Standard errors (in parenthesis) account for clustering at the individual child level because some children appear in multiple years. Regressions are estimated by OLS and contain a constant and dummies for the year of exam and for grade levels 4 through 11. The full set of child and parental controls are presented in Table 2. See notes in Table 1 for additional sample description. The R2 in the baseline regression with only child controls explains all but 1 to 2 percent of the total variation from the full specification as shown in the R2 above.

Appendix Table 3. Robustness Checks for Deployments During the Current School-Year Dependent Variable: TerraNova Normal Curve Equivalent Score for Total A. Ever Deployed OLS (1) Ever Deployed Months Deployed Male Child Black Child Other Race Child 1st Stage -2.159 (0.162) -5.124 (0.211) -0.885 (0.199) -2.133 (0.166) -5.162 (0.215) -0.834 (0.201) -2.116 (0.255) -5.962 (0.321) -0.967 (0.314) -2.159 (0.162) -5.128 (0.211) -0.887 (0.199) 0.698 (0.004) -2.159 (0.141) -5.128 (0.209) -0.887 (0.187) 0.699 (0.008) -0.419 (0.149) OLS (2) -0.423 (0.151) OLS (3) -0.397 (0.239) 2SLS (4) -0.557 (0.235) 2SLS (5) -0.565 (0.281) -0.112 (0.028) -2.158 (0.162) -5.126 (0.211) -0.883 (0.199) -0.116 (0.028) -2.132 (0.166) -5.165 (0.215) -0.832 (0.201) -0.082 (0.051) -2.115 (0.255) -5.967 (0.321) -0.967 (0.314) -0.136 (0.033) -2.158 (0.162) -5.129 (0.211) -0.884 (0.199) 1.024 (0.004) -0.136 (0.040) -2.158 (0.141) -5.129 (0.208) -0.884 (0.187) 1.024 (0.006) OLS (1) B. Months Deployed OLS (2) OLS (3) 2SLS (4) 2SLS (5)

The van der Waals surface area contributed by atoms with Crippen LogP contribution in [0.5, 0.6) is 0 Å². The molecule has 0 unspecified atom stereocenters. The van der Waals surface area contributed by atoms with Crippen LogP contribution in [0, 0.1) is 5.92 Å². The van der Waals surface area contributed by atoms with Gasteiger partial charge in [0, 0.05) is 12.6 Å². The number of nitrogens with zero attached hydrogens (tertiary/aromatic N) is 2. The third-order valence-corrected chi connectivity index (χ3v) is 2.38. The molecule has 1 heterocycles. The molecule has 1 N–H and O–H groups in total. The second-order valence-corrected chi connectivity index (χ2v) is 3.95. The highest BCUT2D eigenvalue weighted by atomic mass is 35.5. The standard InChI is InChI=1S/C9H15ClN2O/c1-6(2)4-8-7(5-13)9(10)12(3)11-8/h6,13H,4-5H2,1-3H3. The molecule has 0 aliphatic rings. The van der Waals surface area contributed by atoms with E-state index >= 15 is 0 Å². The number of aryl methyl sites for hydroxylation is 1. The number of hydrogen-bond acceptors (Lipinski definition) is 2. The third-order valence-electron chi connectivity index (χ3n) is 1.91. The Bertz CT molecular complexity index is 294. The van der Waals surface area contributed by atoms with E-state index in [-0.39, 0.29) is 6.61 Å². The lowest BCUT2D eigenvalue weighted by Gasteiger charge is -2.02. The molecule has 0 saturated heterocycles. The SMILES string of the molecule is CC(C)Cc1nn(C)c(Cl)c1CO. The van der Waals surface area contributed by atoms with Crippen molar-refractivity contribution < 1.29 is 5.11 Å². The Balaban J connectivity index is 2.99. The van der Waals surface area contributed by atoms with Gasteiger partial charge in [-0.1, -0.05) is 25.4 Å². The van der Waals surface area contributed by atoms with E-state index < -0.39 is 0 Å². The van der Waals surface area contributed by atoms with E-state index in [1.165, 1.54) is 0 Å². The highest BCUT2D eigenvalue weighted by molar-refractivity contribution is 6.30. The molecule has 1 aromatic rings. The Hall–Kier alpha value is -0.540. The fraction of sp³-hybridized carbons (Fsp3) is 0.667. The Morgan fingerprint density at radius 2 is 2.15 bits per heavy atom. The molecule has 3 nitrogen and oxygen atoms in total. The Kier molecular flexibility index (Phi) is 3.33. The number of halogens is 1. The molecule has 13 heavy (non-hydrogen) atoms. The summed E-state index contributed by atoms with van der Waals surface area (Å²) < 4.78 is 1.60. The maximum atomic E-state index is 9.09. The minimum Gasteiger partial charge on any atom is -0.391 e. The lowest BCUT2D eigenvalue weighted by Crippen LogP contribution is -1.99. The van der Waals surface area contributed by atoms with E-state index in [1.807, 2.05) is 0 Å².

Full Specification

Yes

No

No

Yes

No

Yes

No

No

Yes

No

Drops Joint Military Families Drops Children Not in CONUS Schools and Parents Not Assigned to CONUS Locations Cluster SE on Parents Unit Rather Than on Individual Child R

2

No

Yes

No

No

No

No

Yes

No

No

No

No

No

Yes

No

No

No

No

Yes

No

No

No

No

No

No

Yes

No

No

No

No

Yes

0.09 56,116

0.09 54,090

0.10 20,360

0.28 56,116

0.28 56,116

0.09 56,116

0.09 54,090

0.10 20,360

0.63 56,116

0.63 56,116

Observations